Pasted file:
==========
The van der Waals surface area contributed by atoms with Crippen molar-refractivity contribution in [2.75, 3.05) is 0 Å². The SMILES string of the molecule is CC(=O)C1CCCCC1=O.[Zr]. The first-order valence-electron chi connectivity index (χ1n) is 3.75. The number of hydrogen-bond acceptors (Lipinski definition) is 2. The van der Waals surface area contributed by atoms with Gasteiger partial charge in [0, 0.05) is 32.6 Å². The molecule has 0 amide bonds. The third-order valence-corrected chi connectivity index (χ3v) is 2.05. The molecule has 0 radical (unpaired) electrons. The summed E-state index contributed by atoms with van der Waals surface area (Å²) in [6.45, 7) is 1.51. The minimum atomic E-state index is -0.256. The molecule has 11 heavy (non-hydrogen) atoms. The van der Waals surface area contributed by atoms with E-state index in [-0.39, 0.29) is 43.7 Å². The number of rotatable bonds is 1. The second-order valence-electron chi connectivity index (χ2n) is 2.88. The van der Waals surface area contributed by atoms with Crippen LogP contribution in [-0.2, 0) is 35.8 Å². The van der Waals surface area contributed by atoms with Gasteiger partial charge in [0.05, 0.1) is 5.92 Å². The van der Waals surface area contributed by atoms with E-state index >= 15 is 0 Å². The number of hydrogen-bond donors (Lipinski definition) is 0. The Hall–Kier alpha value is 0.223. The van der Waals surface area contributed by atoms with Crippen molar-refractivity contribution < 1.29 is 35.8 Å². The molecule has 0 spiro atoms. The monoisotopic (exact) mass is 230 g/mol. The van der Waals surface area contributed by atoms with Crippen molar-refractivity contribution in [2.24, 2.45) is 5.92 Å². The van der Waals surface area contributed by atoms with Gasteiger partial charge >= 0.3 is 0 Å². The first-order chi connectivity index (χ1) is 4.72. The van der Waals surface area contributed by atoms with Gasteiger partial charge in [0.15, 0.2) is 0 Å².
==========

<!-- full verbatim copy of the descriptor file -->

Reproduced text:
The van der Waals surface area contributed by atoms with Crippen molar-refractivity contribution in [2.75, 3.05) is 0 Å². The SMILES string of the molecule is CC(=O)C1CCCCC1=O.[Zr]. The first-order valence-electron chi connectivity index (χ1n) is 3.75. The number of hydrogen-bond acceptors (Lipinski definition) is 2. The van der Waals surface area contributed by atoms with Gasteiger partial charge in [0, 0.05) is 32.6 Å². The molecule has 0 amide bonds. The third-order valence-corrected chi connectivity index (χ3v) is 2.05. The molecule has 0 radical (unpaired) electrons. The summed E-state index contributed by atoms with van der Waals surface area (Å²) in [6.45, 7) is 1.51. The minimum atomic E-state index is -0.256. The molecule has 11 heavy (non-hydrogen) atoms. The van der Waals surface area contributed by atoms with E-state index in [-0.39, 0.29) is 43.7 Å². The number of rotatable bonds is 1. The second-order valence-electron chi connectivity index (χ2n) is 2.88. The van der Waals surface area contributed by atoms with Crippen LogP contribution in [-0.2, 0) is 35.8 Å². The van der Waals surface area contributed by atoms with Gasteiger partial charge in [0.05, 0.1) is 5.92 Å². The van der Waals surface area contributed by atoms with E-state index >= 15 is 0 Å². The number of hydrogen-bond donors (Lipinski definition) is 0. The Hall–Kier alpha value is 0.223. The van der Waals surface area contributed by atoms with Crippen molar-refractivity contribution < 1.29 is 35.8 Å². The molecule has 0 spiro atoms. The monoisotopic (exact) mass is 230 g/mol. The van der Waals surface area contributed by atoms with Crippen molar-refractivity contribution in [2.24, 2.45) is 5.92 Å². The van der Waals surface area contributed by atoms with Gasteiger partial charge >= 0.3 is 0 Å². The first-order chi connectivity index (χ1) is 4.72. The van der Waals surface area contributed by atoms with Gasteiger partial charge in [0.15, 0.2) is 0 Å².